If you or someone you love uses or abuses opioids, getting informed and prepared could be a lifesaver.
Read on to learn:
- When you’re most at risk of overdose
- How to prevent overdose
- Warning signs of overdose
- What to do during an overdose
- About naloxone (where to get it – why you need it)
What Is an Opioid Overdose?
Opioids cause euphoria, block pain – and slow breathing.
If you take too much at once, breathing can slow or stop. An overdose can be non-fatal, characterized by a loss of consciousness and depressed breathing, or lethal, characterized by a stoppage of respiration and/or cardiac arrest.
How Common Are Opioid Overdoses?
If you or someone you love abuses opioids, you need to be smart (to prevent common overdose) and prepared (to save a life.)
Opioid overdoses are frighteningly common. Opioid abusers are between 6 and 20 times more likely to die than non opioid using peers of a similar age and according to the CDC, drug overdoses now cause more accidental deaths than anything else in America, including motor vehicle accidents.1
Three in four injection heroin users report having witnessed at least one overdose.2
How Long Does Overdose Take?
Overdose death can occur within minutes of dosing, but it more commonly takes a period of hours after use, during which time the person is unresponsive and often snoring very loudly.3
Anecdotal reports suggest that when heroin is taken by injection, an overdose hit can lead to loss of consciousness within seconds – leaving a person insufficient time to even call 911 if alone.4
You are at greatest risk of opioid overdose when:
- You use opioids after a break or when you relapse after a period of abstinence.
- You take opioids with another drug, especially with another CNS depressant, like benzodiazepines.
- Using heroin of uncertain purity.
- Using alone.
Minimizing Overdose Risks
1. When Tolerance Is Down
With quit attempts and even a few days of abstinence your tolerance can decrease dramatically; your previous 'normal' dose could result in overdose, respiratory depression and even death.
Consider how even short periods of abstinence erode your tolerance:5
- After 2 or 3 days of abstinence your tolerance is down by a quarter or more.
- After a week of abstinence you’ve lost 50 to 75% your tolerance.
- After a month you’re like a first time user again (no tolerance).
If you intend on quitting for good, you can reduce your risks of relapse and relapse-overdose by using an opiate substitution medication like buprenorphine or methadone.
Remember, people are at very high risk of overdose after release from detoxification programs, drug rehabs or correctional facilities (or anywhere with enforced abstinence).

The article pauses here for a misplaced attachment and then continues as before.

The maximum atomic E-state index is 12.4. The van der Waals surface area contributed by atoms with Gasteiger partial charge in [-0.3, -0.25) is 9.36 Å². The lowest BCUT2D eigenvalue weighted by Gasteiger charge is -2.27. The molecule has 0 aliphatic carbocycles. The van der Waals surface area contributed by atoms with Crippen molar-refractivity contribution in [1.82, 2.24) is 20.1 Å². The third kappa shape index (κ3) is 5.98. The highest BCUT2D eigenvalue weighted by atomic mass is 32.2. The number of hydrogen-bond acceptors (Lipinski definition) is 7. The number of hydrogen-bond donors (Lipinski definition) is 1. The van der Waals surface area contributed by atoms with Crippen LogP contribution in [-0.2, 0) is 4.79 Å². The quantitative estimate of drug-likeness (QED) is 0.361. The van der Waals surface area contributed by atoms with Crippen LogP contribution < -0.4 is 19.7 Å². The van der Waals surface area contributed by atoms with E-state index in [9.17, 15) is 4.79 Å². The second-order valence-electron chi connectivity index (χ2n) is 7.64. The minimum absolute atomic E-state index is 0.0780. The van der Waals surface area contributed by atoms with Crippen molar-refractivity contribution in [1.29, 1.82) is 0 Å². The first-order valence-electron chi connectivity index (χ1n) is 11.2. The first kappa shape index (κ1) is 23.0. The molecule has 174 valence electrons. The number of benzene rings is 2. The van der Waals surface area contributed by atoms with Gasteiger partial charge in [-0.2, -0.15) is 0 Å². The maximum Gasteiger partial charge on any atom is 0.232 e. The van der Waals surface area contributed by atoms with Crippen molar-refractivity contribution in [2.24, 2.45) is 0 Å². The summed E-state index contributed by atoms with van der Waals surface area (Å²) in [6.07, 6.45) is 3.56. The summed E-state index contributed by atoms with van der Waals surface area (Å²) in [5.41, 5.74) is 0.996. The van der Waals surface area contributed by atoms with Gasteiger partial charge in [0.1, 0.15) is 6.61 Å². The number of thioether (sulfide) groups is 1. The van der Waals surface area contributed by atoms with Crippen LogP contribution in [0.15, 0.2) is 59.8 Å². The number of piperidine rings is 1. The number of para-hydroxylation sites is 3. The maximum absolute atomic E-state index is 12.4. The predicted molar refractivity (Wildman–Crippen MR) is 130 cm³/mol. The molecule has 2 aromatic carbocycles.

Other Tolerance Reducing Factors
You may also have a lower tolerance when:
- Using in unfamiliar surroundings or with people you don’t know well
- When ill, tired or dehydrated
- After losing weight
2. Avoiding Poly Drug Use
Most fatal drug overdoses occur after poly-drug use. If you use opioids – don’t mix them with other drugs (or alcohol).6
Using opioids along with other CNS depressants, like benzodiazepines or alcohol, increases the risks of respiratory depression and fatal overdose – when you take opioids along with a couple of Ativans or Xanax, a dose that you could normally handle without difficulty could be enough to cause fatal overdose.
Paradoxically, using opioids with stimulants like cocaine can also increase your overdose risks, likely from cardiac factors. In one study, researchers found that injecting cocaine and heroin together increased the overdose risk by 260%.
Half Life Considerations
Some pills have a very long half life – they can stay active in your system for more than a whole day. So though you might think the pills you took yesterday are no longer a factor – this isn’t always the case. In some cases, benzodiazepines taken more than a day before can still increase the respiratory depressing effects of opioids.
Consider the half lives of some common drugs:
- Valium: 20 to 40 hours
- Rohypnol: 25 hours
- Methadone: 15 to 32 hours
- Rivotril: 20 to 60 hours
So as a general, rule if you’ve taken any pills in the last couple of days or if you’ve been drinking, use a smaller opioid dose than normal to start with – because you can always take more, but you can’t go back to take less.
3. Uncertain Purity